Evil and Faith. In The Rings of Power, several of its characters, including Halbrand, visit Númenor, the fabled island kingdom of men. Not only does Sauron, the cunning deceiver, exert his influence over Celebrimbor in Tolkien’s legendarium, but his temptation of the Númenoreans regarding eternal life leads to the eventual destruction of their city and their people — a vision that is glimpsed by both Galadriel and Tar-Míriel (Cynthia Addai-Robinson) in The Rings of Power, certainly foreshadowing the drama to come in future seasons. In Tolkien’s work, the destruction of Númenor leads to the founding of Gondor and the alliance of Elves and men that battles Sauron at the end of the Second Age (the prologue depicted in Jackson’s film series), which is almost certainly the event that will conclude The Rings of Power.

Paul D. Miller, writing for Christianity Today, points to the story of Númenor’s downfall as a kind of cautionary tale that still bears significance for us today, as political divisions threaten to tear America asunder and fragment the church along with it.9  But it would be unwise to judge The Rings of Power on a story that it has only hinted at and yet to actually tell; there is as much room for the series to fail this story as there is for it to fully realize Tolkien’s legacy. That being said, thus far The Rings of Power seems content relishing the quieter moments, such as the meals shared between Elrond and Durin and Durin’s wife, Disa (Sophia Nomvete), as much as it doubles down on the scenes containing big action spectacles, such as the forming of Mount Doom.

In this way, the showrunners at least demonstrate an appreciation for the power of simple, ordinary goodness that is the beating heart of Tolkien’s world, even if they do not fully understand it. Tolkien himself described The Lord of the Rings as a “fundamentally religious” story, and there is no denying that Tolkien’s faith is part and parcel of his legendarium.10  What sets Tolkien’s fantasy apart from so many others today is its clear sense of right and wrong, of good and evil firmly rooted in a well-developed Christian imagination that was capable of wrestling with difficult subjects, such as death, without compromise. It takes a mature faith to recognize that Frodo, due to the great darkness he experienced bearing the weight of the One Ring, could not remain in Middle-Earth and find contentment, just as it takes a mature faith to recognize that the answer to great and terrible evil is not a great and powerful goodness, but ordinary goodness, the kind that disarms evil and strips it of its power rather than seeking to destroy it — a lesson that Galadriel herself seems to be learning in The Rings of Power.

It is too soon to say whether The Rings of Power is worthy of the title it carries. But if the question is whether the Christian should tune into House of the Dragon (HBOMax, 2022–) or The Rings of Power, well, that is a no-brainer. If nothing else, there is something to be said for the fact that a series written by a Christian is now the biggest television series produced to date. That the showrunners are not moving to excise the author’s faith or convictions from the screen but desire to lean into the source material to craft their adaptation is a testament to the power of Tolkien’s story and the power of a Christian imagination.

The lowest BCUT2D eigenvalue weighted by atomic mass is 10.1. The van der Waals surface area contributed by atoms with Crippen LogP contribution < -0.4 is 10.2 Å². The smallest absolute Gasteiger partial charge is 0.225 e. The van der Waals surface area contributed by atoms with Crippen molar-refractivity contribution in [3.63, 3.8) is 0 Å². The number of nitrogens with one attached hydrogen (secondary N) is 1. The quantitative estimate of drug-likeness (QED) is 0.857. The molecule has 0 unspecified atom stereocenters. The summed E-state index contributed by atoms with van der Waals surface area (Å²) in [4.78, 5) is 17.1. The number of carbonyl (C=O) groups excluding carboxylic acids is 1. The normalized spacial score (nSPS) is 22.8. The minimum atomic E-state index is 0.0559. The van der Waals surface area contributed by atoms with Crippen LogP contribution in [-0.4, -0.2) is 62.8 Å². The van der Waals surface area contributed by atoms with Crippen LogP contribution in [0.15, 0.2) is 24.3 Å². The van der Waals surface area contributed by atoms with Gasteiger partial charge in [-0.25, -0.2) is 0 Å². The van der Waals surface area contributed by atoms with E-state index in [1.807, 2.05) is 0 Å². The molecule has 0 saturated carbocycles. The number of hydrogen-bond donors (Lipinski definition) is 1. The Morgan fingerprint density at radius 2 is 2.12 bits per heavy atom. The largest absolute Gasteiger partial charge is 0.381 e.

Who knows where Amazon will take The Rings of Power over the next four seasons? But it would be a shame — even immature — for people of faith to jump ship now over a few adjustments to Tolkien’s timeline. —Cole Burgett

Cole Burgett is a graduate of Dallas Theological Seminary and the Moody Bible Institute. He teaches classes in systematic theology and Bible exposition and writes extensively about theology and popular culture.


  1. Jim Vorel, “Peter Jackson’s LOTR Was an Improbable Miracle, and We’re Lucky to Have It,” Paste Magazine, December 17, 2021,
  2. Christopher Tolkin, quoted in Raphaēlle Rérolle, “Tolkien, l’anneau de la discorde,” Le Monde, July 5, 2012,
  3. Humphrey Carpenter (Tolkien’s official biographer), quoted in Patrick Lyon, “How Accurate Is ‘The Rings of Power’ from a Tolkien Book Fan Perspective?” Collider, September 14, 2022,
  4. Travis Clark, “‘The Rings of Power’ Isn’t Just a TV Show for Amazon — It’s Another Way for the Company to Dominate Every Aspect of Your Life,” Business Insider, September 7, 2022,
  5. Nick Bythrow, “The Rings of Power Showrunner Address Pacing Criticisms,” Screenrant, October 8, 2022,
  6. Jackson McHenry, “Close-Reading Lord of the Rings with the Creatives Behind The Rings of Power,” Vulture, August 30, 2022,
  7.  J. R. R. Tolkien, quoted in Humphrey Carpenter, “#203 to Herbert Schiro, 17 November 1957,” in The Letters of J. R. R. Tolkien (Boston: Houghton Mifflin, 1981).
  8.  J. R. R. Tolkien, quoted in Humphrey Carpter, “#211 to Rhona Beare, 14 October 1958,” in The Letters of J. R. R. Tolkien (Boston: Houghton Mifflin, 1981).
  9. Paul D. Miller, “A Moral Primer on Amazon’s ‘Rings of Power,’” Christianity Today, September 1, 2022,
  10. J. R. R. Tolkien, quoted in Humphrey Carpter, “#142 to Robert Murray, S. J., 2 December 1953,” in The Letters of J. R. R. Tolkien (Boston: Houghton Mifflin, 1981).